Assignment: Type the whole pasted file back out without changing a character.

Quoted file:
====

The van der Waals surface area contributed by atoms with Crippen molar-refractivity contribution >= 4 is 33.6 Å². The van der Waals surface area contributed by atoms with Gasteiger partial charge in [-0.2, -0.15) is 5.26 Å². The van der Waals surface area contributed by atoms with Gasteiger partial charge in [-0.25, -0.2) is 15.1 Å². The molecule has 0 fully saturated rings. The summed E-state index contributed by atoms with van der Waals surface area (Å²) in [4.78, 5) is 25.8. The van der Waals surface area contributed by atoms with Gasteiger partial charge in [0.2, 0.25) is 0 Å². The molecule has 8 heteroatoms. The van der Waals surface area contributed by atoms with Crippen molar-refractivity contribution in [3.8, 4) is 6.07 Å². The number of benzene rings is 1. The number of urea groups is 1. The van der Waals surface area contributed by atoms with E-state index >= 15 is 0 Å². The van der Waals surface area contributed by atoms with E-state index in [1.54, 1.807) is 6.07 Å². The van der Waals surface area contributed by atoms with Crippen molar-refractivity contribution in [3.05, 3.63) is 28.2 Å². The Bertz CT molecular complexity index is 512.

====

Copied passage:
The van der Waals surface area contributed by atoms with Crippen molar-refractivity contribution >= 4 is 33.6 Å². The van der Waals surface area contributed by atoms with Gasteiger partial charge in [-0.2, -0.15) is 5.26 Å². The van der Waals surface area contributed by atoms with Gasteiger partial charge in [-0.25, -0.2) is 15.1 Å². The molecule has 0 fully saturated rings. The summed E-state index contributed by atoms with van der Waals surface area (Å²) in [4.78, 5) is 25.8. The van der Waals surface area contributed by atoms with Gasteiger partial charge in [0.2, 0.25) is 0 Å². The molecule has 8 heteroatoms. The van der Waals surface area contributed by atoms with Crippen molar-refractivity contribution in [3.8, 4) is 6.07 Å². The number of benzene rings is 1. The number of urea groups is 1. The van der Waals surface area contributed by atoms with E-state index >= 15 is 0 Å². The van der Waals surface area contributed by atoms with E-state index in [1.54, 1.807) is 6.07 Å². The van der Waals surface area contributed by atoms with Crippen molar-refractivity contribution in [3.05, 3.63) is 28.2 Å². The Bertz CT molecular complexity index is 512.